“It’s unusual for any incumbent senator to be seriously challenged in a primary,” says University of Virginia political science professor Larry Sabato. He attributed part of Lieberman’s problem to efforts to create a national profile for his unsuccessful 2000 campaign for vice president and 2004 White House bid. Although consistently voting with the liberal wing of the Democratic Party on social issues, Lieberman has been a hawk on domestic security and foreign policy, while backing conservative Bush appointees — positions out of character with New England Democrats.

“It happens a lot to senators that become famous,” said Sabato. “They forget about the one group of people who can keep them in power: The people in their home state.”

Differences With Lamont Painting Lieberman as out of touch with his roots has been the core of Ned Lamont’s strategy. “George Bush has taken this country way off the bipartisan, centrist course we’ve been on since World War II, and Joe Lieberman provides an awful lot of cover for that,” said Lamont, the wealthy founder of a cable TV company and political novice, in an interview Tuesday.

Aside from Iraq, the two candidates differ on energy policy, privatization of social security, homeland security issues and, not least, two of the issues Jewish voters care about most: Israel, and the separation of church and state here.

On Monday, Lieberman said he had no problem with the way the White House was handling the current Middle East conflict.

“I’ve been following it from a distance, but I don’t think there’s anything they’re not doing that they should be doing,” he said in Fairfield. “They are pushing for a cease-fire, working with the UN.”

Lamont wants a stronger White House role.

“The administration should be in the peace business,” he said. “When Mahmoud Abbas took over from Arafat, that was an opportunity to re-engage in the peace process. [Iraq has been] a distraction from our ongoing role in helping Israel’s relationships with Lebanon and the PLO. Here we are with Israel under attack and I think Condoleezza Rice was slow off the draw.”

A hands-on approach, he said, was “historically what we’ve done,” Lamont said, citing past efforts by President Jimmy Carter and secretaries of state Henry Kissinger and James Baker.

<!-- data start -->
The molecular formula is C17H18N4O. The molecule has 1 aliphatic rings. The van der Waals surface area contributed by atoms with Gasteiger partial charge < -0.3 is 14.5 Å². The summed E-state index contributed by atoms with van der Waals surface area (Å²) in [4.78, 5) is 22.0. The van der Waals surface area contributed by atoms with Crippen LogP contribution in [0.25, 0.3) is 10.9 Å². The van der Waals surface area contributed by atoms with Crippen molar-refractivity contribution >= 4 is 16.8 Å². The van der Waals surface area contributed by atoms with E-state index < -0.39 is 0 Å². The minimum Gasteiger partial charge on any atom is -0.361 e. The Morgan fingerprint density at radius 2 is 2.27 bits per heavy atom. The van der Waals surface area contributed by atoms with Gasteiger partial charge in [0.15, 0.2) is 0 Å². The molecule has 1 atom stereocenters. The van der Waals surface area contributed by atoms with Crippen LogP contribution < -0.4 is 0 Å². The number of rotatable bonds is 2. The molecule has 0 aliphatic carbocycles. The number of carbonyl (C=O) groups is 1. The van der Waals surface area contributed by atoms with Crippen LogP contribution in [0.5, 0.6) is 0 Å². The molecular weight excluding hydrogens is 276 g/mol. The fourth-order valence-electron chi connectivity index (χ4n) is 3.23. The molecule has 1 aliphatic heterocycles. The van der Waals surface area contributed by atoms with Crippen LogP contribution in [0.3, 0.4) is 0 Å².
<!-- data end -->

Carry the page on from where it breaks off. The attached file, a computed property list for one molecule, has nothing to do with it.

That’s more in line with Lieberman’s position at the dawn of his 2004 White House bid, when he criticized Bush in an address to Jewish leaders for making strong statements about the Middle East and then having “left the field.” He urged the president then to push for better Palestinian leadership. Today, with the peace process in a shambles, most of the pro-Israel community has backed the White House approach.

Lamont and Lieberman also differ sharply on the roles of religion and government, and Bush’s faith-based initiatives program. “I don’t really want the federal government picking and choosing which faiths they’re going to subsidize with taxpayer dollars and which ones they aren’t,” Lamont said.

Too Little, Too Late?Despite his considerable name recognition, some say Lieberman is at a disadvantage now because he recognized the threat from Lamont too late.

“He’s going to lose,” said one concerned Jewish Connecticut Democrat who is backing Lieberman. “He should be talking about this Hezbollah crisis and how it proves that we’re in this war on terrorism together with Israel.”

Still, Lieberman seems assured next week of loyalty from most of his state’s Orthodox Jews, who take pride in his support of the Iraq war.

“Lamont is taking advantage of America’s weakness or preference to look away from the issues at hand,” said Eliezer Greer, a chasid, Democrat and co-chair of New Haven’s 24th Ward. “It was courageous of [Lieberman] to support the president.”

Eben Light, a day trader eating dinner with his family at Shelly’s, an eatery on Whalley Street in the heavily Jewish Westville section here, said that while he has “questions” about the war and is “not particularly enamored by this administration,” he would support Lieberman “because I’m an Orthodox Jew.”

But in the end it may be simple constituent work that pays off.

As he dined in the Edge of The Woods kosher vegetarian restaurant in Westville, Steven Weitzman, a Shelton resident, recalled that when he recently had a problem with a federal agency, he contacted Lieberman’s office.

“They were so nice and helpful and diligently pursued the issue,” said Weitzman. “The other guy, just because he’s a millionaire, I don’t think that’s a reason to be a senator.

“I am very much against the war,” added Weitzman. “But when someone helps you, you’re not going to turn away from him because you don’t agree on this or that.”